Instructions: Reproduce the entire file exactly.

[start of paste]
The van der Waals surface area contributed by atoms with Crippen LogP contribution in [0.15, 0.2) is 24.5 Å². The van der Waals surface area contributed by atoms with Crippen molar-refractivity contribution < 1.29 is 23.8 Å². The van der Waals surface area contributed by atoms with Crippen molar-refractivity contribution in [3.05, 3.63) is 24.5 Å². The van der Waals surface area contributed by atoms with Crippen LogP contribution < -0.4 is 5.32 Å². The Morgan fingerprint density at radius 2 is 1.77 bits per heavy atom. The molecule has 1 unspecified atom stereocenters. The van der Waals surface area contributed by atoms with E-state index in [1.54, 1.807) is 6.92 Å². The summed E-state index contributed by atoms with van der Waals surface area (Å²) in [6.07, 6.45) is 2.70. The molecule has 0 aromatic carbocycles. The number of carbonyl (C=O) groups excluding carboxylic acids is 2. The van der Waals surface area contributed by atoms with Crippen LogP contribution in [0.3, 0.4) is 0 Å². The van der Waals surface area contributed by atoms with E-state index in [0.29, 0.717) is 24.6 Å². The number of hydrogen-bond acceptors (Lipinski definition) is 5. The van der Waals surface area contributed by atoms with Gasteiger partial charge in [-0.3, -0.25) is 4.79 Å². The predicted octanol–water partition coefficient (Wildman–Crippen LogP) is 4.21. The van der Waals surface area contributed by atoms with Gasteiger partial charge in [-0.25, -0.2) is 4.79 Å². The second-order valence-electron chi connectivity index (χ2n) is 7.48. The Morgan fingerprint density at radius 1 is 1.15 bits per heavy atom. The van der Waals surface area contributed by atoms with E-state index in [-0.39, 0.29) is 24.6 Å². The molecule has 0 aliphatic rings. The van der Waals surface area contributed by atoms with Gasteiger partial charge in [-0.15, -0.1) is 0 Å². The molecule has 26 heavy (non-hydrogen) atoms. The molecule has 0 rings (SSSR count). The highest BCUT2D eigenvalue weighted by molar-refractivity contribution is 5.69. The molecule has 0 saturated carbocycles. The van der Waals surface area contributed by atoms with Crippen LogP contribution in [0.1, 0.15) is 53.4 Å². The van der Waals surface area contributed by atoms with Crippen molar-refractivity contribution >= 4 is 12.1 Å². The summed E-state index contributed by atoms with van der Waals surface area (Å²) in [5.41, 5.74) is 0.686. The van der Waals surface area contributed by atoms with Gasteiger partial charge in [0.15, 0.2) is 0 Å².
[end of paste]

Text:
The van der Waals surface area contributed by atoms with Crippen LogP contribution in [0.15, 0.2) is 24.5 Å². The van der Waals surface area contributed by atoms with Crippen molar-refractivity contribution < 1.29 is 23.8 Å². The van der Waals surface area contributed by atoms with Crippen molar-refractivity contribution in [3.05, 3.63) is 24.5 Å². The van der Waals surface area contributed by atoms with Crippen LogP contribution < -0.4 is 5.32 Å². The Morgan fingerprint density at radius 2 is 1.77 bits per heavy atom. The molecule has 1 unspecified atom stereocenters. The van der Waals surface area contributed by atoms with E-state index in [1.54, 1.807) is 6.92 Å². The summed E-state index contributed by atoms with van der Waals surface area (Å²) in [6.07, 6.45) is 2.70. The molecule has 0 aromatic carbocycles. The number of carbonyl (C=O) groups excluding carboxylic acids is 2. The van der Waals surface area contributed by atoms with Crippen LogP contribution in [0.3, 0.4) is 0 Å². The van der Waals surface area contributed by atoms with E-state index in [0.29, 0.717) is 24.6 Å². The number of hydrogen-bond acceptors (Lipinski definition) is 5. The van der Waals surface area contributed by atoms with Gasteiger partial charge in [-0.3, -0.25) is 4.79 Å². The predicted octanol–water partition coefficient (Wildman–Crippen LogP) is 4.21. The van der Waals surface area contributed by atoms with Gasteiger partial charge in [-0.25, -0.2) is 4.79 Å². The second-order valence-electron chi connectivity index (χ2n) is 7.48. The Morgan fingerprint density at radius 1 is 1.15 bits per heavy atom. The van der Waals surface area contributed by atoms with E-state index in [-0.39, 0.29) is 24.6 Å². The molecule has 0 aliphatic rings. The van der Waals surface area contributed by atoms with Gasteiger partial charge in [-0.15, -0.1) is 0 Å². The molecule has 26 heavy (non-hydrogen) atoms. The molecule has 0 rings (SSSR count). The highest BCUT2D eigenvalue weighted by molar-refractivity contribution is 5.69. The molecule has 0 saturated carbocycles. The van der Waals surface area contributed by atoms with Crippen LogP contribution in [0.1, 0.15) is 53.4 Å². The van der Waals surface area contributed by atoms with Crippen molar-refractivity contribution >= 4 is 12.1 Å². The summed E-state index contributed by atoms with van der Waals surface area (Å²) in [5.41, 5.74) is 0.686. The van der Waals surface area contributed by atoms with Gasteiger partial charge in [0.15, 0.2) is 0 Å².